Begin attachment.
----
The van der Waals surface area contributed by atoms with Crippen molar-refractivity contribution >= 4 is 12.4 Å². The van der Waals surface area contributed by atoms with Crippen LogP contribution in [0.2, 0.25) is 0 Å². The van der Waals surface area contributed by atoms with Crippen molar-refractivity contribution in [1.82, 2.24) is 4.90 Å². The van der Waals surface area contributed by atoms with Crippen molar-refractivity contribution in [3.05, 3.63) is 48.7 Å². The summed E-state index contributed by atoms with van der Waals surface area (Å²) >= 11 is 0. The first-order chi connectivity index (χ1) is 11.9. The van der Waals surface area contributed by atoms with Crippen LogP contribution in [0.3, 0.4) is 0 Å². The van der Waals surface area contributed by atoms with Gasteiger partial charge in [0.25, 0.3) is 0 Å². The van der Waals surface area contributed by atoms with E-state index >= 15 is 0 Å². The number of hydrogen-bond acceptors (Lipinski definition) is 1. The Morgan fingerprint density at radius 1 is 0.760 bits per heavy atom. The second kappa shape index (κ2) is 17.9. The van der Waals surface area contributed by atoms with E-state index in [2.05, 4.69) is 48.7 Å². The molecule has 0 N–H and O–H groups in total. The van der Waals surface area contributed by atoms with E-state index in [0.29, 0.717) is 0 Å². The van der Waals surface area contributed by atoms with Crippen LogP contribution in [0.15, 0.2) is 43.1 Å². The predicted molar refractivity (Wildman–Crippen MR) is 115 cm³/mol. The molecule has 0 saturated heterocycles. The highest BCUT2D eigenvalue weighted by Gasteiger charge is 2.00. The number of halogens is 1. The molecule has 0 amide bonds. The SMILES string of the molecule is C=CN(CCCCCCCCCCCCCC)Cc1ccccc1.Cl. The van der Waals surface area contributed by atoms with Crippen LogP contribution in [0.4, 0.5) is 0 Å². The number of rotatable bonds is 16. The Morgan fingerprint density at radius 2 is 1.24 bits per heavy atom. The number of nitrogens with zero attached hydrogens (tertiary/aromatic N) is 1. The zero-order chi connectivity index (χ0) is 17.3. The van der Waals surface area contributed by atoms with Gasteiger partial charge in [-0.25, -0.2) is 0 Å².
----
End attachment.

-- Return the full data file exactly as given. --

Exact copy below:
The van der Waals surface area contributed by atoms with Crippen molar-refractivity contribution >= 4 is 12.4 Å². The van der Waals surface area contributed by atoms with Crippen LogP contribution in [0.2, 0.25) is 0 Å². The van der Waals surface area contributed by atoms with Crippen molar-refractivity contribution in [1.82, 2.24) is 4.90 Å². The van der Waals surface area contributed by atoms with Crippen molar-refractivity contribution in [3.05, 3.63) is 48.7 Å². The summed E-state index contributed by atoms with van der Waals surface area (Å²) >= 11 is 0. The first-order chi connectivity index (χ1) is 11.9. The van der Waals surface area contributed by atoms with Crippen LogP contribution in [0.3, 0.4) is 0 Å². The van der Waals surface area contributed by atoms with Gasteiger partial charge in [0.25, 0.3) is 0 Å². The van der Waals surface area contributed by atoms with E-state index >= 15 is 0 Å². The number of hydrogen-bond acceptors (Lipinski definition) is 1. The Morgan fingerprint density at radius 1 is 0.760 bits per heavy atom. The second kappa shape index (κ2) is 17.9. The van der Waals surface area contributed by atoms with E-state index in [2.05, 4.69) is 48.7 Å². The molecule has 0 N–H and O–H groups in total. The van der Waals surface area contributed by atoms with E-state index in [0.29, 0.717) is 0 Å². The van der Waals surface area contributed by atoms with Crippen LogP contribution in [0.15, 0.2) is 43.1 Å². The predicted molar refractivity (Wildman–Crippen MR) is 115 cm³/mol. The molecule has 0 saturated heterocycles. The highest BCUT2D eigenvalue weighted by Gasteiger charge is 2.00. The number of halogens is 1. The molecule has 0 amide bonds. The SMILES string of the molecule is C=CN(CCCCCCCCCCCCCC)Cc1ccccc1.Cl. The van der Waals surface area contributed by atoms with Crippen LogP contribution in [0.4, 0.5) is 0 Å². The number of rotatable bonds is 16. The Morgan fingerprint density at radius 2 is 1.24 bits per heavy atom. The number of nitrogens with zero attached hydrogens (tertiary/aromatic N) is 1. The zero-order chi connectivity index (χ0) is 17.3. The van der Waals surface area contributed by atoms with Gasteiger partial charge in [-0.25, -0.2) is 0 Å².